Viet Thanh Nguyen: The way Americans remember the Vietnam War has changed a lot. In the 1980s, the Vietnam War was a horrible thing that happened to Americans and that America needed to get over the division and the wounds that they experienced. All the movies from that time period were about being the catharsis for Americans that allowed them to confront their version of the past. What changed since then is that Americans have basically retold the stories of that war – from the dominant version of the war as a horrible thing that happened to Americans and what Americans did to the Vietnamese, to now when it is remembered more as a misguided war, but American soldiers were simply doing what they were told to do, and we should honor and respect them. That allowed Americans to avoid dealing with other issues that were much more prominent from the 1960s through the 1980s which is that maybe Americans soldiers were not following orders but they were doing evil and horrible things. That part of history has been submerged beneath other narratives that honored and respected American soldiers. And that went hand in hand with the fact that by the 1990s the United States has been gradually rebuilding relationship with Việt Nam. So Việt Nam, instead of only being remembered as the horrible war-torn country, is now more and more seen as a tourist destination, a wonderful place to visit, but also a place where the United States has economic, political and military opportunities. Now Việt Nam is seen as the potential partner for U.S. efforts to contain China. That is another major way by which the American narrative about Việt Nam has totally changed – that with the rise of China and with the gradual forgetting of the American experience in the war, Việt Nam has become a place not so threatening.


AH: How about the narrative among Vietnamese American writers?

VTN: There have been changes as well. What was published in the 1970s and 1980s in English were all memoirs about Vietnamese who were adults during the war. They talked about how terrible the war was and how conflicted the country was and how difficult being a refugee was in the United States, and how Việt Nam was a place you could not go back to. But the same narrative of returning to Việt Nam, and seeing what the country is actually like, and revising memory of the country, as Americans have undergone, has also happened for Vietnamese Americans too. It began with the writer like Le Ly Hayslip, who a lot of Vietnamese don’t like, who went back to Vietnam and said, “Look, it’s not as terrible as you think it is, look at how much the Vietnamese people have suffered, and what they’re trying to deal with.” She did that in the early 1990s. Now all the younger Vietnamese American writers who are coming up, many of them go to Việt Nam and write about the changed landscape of the country, precisely from the viewpoint that, “Our parents remember the country in a certain way but we need to go back and we need to look at what it is like for us, and tell our own version of this history between the United States and Việt Nam, between the first and second generations of Vietnamese Americans, and also between Vietnamese Americans and Vietnamese in Việt Nam.” That’s what the mutual story is about – all the changed expectations, and this need for Vietnamese with different background to converse with each other, to engage in this kind of dialogue that was not possible in the 1980s.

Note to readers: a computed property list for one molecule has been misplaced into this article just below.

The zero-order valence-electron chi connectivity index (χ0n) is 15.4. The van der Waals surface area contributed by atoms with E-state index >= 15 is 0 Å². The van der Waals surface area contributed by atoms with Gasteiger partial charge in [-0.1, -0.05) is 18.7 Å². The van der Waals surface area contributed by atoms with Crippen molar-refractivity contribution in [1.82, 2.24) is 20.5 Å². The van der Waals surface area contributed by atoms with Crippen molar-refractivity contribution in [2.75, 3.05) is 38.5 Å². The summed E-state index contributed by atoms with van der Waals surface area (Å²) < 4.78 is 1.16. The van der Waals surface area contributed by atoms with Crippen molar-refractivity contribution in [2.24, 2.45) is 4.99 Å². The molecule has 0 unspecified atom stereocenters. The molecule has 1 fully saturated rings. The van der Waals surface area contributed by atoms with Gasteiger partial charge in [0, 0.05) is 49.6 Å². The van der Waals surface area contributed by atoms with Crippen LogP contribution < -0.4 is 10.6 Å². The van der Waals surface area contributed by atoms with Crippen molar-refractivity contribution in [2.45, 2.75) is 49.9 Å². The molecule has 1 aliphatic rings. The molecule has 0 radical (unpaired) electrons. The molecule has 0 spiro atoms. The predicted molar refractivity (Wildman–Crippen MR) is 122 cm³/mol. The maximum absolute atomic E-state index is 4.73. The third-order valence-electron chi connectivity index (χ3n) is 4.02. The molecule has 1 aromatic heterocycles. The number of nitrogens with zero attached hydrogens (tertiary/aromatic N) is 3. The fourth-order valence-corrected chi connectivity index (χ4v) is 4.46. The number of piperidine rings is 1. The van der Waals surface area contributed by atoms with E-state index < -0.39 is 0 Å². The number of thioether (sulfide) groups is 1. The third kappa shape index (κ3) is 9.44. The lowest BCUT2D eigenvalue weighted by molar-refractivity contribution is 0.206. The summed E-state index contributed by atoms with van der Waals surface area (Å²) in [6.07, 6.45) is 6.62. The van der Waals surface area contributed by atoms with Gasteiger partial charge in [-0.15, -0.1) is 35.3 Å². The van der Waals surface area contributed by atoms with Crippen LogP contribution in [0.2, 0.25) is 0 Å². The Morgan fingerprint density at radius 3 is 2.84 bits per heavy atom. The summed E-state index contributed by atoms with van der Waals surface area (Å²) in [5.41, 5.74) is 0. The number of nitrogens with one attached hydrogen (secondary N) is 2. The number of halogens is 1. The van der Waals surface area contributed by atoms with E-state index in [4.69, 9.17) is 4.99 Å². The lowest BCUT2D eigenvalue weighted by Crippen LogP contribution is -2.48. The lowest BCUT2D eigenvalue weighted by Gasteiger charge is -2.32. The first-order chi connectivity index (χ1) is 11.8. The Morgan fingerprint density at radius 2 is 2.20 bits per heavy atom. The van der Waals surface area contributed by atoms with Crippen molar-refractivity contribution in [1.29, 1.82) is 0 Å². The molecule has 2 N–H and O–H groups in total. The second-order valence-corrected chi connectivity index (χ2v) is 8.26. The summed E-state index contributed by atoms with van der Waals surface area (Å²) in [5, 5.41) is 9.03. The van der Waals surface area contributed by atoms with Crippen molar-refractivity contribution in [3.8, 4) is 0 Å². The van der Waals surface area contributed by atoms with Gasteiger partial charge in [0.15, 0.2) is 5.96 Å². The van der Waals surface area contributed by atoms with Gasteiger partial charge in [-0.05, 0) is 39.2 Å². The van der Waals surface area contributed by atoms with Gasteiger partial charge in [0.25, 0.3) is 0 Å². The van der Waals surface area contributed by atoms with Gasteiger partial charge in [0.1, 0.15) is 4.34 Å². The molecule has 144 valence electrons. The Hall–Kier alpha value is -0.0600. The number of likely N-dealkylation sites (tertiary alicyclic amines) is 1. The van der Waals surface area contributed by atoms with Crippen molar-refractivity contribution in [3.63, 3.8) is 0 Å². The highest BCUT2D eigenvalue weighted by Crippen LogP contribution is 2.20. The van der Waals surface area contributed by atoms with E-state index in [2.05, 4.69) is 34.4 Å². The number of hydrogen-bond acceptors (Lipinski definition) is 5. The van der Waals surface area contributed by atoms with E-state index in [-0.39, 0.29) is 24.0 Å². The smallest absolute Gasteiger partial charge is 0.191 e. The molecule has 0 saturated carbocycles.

AH: In this context, what is the importance of homeland to the diaspora?

VTN: It is important for positive and negative reasons, differently for different generations and for people with different experiences of coming to the United States. Basically it is a negative space in a sense that it is a place where many people want to leave – for some, because the communists took over and they were forced to leave; or for some, it was a difficult place to live because of ethnicity, religion, or the lack of economic opportunities; for some, every time they go back to Việt Nam they enter into a very conflicted territory – going home is oftentimes not a pleasant experience for many Vietnamese Americans. On the other hand, even for these same people, the homeland is a positive thing because it becomes symbolic of all the things that make them Vietnamese – the language, the food, the culture, the weather, all the nostalgic memories of homeland form the basis of the diaspora. Even if Vietnamese Americans have been here for decades now, they have formed a very particular kind of diasporic community that looks nothing like Việt Nam itself. The reason for that community to exist is the idea of homeland that everybody came from or descended from. And even if they have a conflicted relationship with that homeland they still need that homeland in order to justify continuing to think of themselves as Vietnamese in the United States.


AH: How come we don’t have great war novels by Vietnamese and Vietnamese Americans?

VTN: It depends on how you define war. If we talk about war the way we normally talk about as shooting and bullets and soldiers, I think we do have great war novels by writers like Dương Thu Hương or Bảo Ninh. I think their works do mean a lot to readers both in Vietnamese and in English.

We don’t have many, I think it may have something to do with the politics of the country and what it means to write about an experience that is so important to the state and the communist party. Obviously the state and the communist party want to control the meaning of this very long, extended war that the Vietnamese fought against the outsiders and against each other. It is difficult for writers to write about this topic. When they do, oftentimes they find themselves being censored or imprisoned and so on. That is probably the major reason why we don’t see many great war novels.